Configuring permissionsLast updated: 03 November 2022
DOCman comes with powerful yet easy-to-use groups and permission system that can be configured for supporting the most common types of use-cases and then some. This article provides an introduction on how the system works and how to configure it.
DOCman permissions can be configured through the global settings and on individual categories. You may use the settings permissions UI for configuring permissions globally and then fine tune or override permissions rules in specific categories.
Configuration permissions can be hard, to make things simple and easy DOCman will automatically make the necessary adjustments for you when setting permissions. The permissions system will compute if the configured permissions require changes on others permissions while also making sure that these changes cannot be undone by locking some selections.
Global permissions can be set through the DOCman settings, you will find a Global permissions tab with the user groups selectors for each action on both documents and categories.
There are 3 different types of groups: regular, internal and fixedavailable which you can use to configure permissions.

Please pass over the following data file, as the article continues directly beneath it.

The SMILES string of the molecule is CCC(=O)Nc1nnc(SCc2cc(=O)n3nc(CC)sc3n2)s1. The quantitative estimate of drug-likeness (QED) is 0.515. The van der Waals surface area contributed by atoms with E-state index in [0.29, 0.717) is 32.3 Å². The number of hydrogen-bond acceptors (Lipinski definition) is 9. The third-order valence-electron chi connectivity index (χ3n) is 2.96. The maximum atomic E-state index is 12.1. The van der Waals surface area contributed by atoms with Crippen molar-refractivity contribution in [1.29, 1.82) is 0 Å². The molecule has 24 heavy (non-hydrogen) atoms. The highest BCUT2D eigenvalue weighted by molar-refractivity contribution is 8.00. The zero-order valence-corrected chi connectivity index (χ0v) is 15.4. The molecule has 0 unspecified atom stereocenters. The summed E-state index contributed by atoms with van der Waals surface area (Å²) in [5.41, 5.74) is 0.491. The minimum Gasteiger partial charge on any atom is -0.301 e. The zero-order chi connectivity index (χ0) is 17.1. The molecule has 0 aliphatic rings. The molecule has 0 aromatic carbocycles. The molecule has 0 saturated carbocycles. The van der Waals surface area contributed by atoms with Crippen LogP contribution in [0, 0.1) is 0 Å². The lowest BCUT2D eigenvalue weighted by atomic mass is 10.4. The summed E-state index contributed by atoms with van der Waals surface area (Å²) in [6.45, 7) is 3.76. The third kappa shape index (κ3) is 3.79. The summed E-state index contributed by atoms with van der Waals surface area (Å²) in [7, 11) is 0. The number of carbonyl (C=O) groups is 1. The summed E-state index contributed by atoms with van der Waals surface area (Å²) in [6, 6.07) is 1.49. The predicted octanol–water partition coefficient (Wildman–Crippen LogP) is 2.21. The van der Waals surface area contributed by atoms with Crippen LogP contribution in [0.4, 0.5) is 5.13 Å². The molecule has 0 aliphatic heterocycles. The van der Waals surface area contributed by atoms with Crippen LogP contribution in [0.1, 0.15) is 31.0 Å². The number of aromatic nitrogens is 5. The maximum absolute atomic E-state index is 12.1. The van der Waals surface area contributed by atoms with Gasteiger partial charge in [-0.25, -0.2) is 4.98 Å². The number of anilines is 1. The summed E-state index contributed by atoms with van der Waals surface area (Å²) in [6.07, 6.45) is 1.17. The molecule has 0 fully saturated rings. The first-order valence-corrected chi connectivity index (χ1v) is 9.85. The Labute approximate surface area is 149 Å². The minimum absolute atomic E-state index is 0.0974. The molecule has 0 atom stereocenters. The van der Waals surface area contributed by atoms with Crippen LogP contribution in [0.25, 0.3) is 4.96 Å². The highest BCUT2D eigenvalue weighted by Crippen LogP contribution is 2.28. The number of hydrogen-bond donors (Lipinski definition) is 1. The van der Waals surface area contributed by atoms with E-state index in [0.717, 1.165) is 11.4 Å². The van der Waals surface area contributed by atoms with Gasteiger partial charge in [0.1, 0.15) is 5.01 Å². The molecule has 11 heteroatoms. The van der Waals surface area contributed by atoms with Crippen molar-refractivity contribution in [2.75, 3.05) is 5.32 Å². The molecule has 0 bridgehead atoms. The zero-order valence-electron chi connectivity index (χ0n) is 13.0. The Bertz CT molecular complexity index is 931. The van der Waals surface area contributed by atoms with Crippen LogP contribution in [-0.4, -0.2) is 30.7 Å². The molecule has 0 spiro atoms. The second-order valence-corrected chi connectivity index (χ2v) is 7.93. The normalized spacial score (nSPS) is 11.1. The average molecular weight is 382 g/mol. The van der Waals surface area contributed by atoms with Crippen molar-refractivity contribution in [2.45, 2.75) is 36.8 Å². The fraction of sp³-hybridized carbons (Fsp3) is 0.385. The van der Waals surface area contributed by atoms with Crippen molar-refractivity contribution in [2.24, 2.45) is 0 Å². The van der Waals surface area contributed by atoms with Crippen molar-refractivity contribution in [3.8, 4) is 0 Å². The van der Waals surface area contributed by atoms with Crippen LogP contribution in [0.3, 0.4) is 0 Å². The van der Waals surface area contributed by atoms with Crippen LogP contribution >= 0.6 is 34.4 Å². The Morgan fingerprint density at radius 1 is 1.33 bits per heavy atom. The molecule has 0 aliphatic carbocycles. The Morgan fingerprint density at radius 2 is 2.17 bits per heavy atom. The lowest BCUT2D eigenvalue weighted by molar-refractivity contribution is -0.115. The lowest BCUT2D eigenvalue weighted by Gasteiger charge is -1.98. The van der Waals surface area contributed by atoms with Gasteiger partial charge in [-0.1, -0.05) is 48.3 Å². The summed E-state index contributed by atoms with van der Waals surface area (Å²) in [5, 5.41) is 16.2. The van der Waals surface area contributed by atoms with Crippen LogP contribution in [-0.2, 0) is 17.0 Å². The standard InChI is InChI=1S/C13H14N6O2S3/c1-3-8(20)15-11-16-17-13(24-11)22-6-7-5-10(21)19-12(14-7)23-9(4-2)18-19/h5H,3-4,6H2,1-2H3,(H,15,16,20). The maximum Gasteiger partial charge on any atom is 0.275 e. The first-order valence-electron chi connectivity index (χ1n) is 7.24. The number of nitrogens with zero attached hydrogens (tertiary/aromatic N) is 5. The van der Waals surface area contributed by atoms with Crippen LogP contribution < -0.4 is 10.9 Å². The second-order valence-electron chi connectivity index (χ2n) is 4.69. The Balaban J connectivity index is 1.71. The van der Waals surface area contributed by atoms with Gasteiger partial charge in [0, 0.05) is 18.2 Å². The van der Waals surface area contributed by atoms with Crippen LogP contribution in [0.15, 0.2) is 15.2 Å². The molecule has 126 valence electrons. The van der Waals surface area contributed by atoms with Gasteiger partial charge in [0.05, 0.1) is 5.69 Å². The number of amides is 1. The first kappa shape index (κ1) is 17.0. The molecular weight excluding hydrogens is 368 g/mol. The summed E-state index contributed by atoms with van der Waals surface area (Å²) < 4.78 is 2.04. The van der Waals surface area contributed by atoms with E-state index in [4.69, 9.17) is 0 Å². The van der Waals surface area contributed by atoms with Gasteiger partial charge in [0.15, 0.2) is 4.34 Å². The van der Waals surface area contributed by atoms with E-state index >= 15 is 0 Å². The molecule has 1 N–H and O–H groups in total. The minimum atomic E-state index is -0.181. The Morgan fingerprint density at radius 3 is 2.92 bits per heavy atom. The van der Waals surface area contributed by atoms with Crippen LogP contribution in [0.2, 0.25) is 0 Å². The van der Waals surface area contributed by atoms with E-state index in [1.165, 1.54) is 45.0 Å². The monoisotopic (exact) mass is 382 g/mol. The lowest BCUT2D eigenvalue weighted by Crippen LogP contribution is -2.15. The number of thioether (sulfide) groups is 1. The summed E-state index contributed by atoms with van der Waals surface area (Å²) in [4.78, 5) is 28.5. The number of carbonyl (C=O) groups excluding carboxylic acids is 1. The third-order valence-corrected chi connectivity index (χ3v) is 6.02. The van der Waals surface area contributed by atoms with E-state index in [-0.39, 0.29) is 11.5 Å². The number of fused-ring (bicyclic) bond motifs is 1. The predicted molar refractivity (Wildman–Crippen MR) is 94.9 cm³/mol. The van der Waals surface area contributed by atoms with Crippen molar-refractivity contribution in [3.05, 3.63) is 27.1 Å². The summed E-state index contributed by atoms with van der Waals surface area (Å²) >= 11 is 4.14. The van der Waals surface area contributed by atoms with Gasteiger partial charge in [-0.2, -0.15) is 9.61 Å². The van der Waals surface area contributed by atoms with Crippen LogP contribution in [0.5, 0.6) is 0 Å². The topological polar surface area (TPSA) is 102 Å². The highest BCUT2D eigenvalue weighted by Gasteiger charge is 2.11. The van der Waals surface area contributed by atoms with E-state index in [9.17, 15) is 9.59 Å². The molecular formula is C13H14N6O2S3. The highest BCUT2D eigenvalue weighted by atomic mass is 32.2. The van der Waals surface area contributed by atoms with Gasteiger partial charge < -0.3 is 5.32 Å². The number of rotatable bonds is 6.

Regular groups are custom groups that can be created through the wp-admin DOCman groups view. These groups are fully manageable within this view and once created they can be edited (for assigning or removing users from the group) or deleted.
Internal groups are one to one mappings for WP roles. In a vanilla WordPress install we have corresponding internal groups for the following WP roles: Author, Editor, Contributor and Subscriber. These groups cannot be managed manually in DOCman, instead they are synced, groups are added, updated and/or deleted based on changes to WP roles (including user assignments).
Fixed groups are a special type of hardcoded groups for defining special sets of users:
- Public: guest users
- Registered: logged-in users
- Owner: document/category owners
- Admis only: site administrators
Permissions set here will affect all categories and documents. They can be thought of as the default permission settings which you can then override on one or more categories.
The global permissions UI also shows an additional ADMIN section providing two groups selectors that allow you to configure access to DOCman's admin views:
Groups added here will be able to access the DOCman admin interface for managing documents and categories. Be aware though, permissions that are set on either globally or on categories will still apply. If a user in a selected group cannot see a given category, they will still not be able to see this category in the admin interface, even if their group is listed under this selector.
In this case we allow users belonging to the Author and Editor internal groups (WP roles) to access the DOCman admin interface as managers, this means that they will only be able to see and manage documents and categories, without having access to the settings and groups views.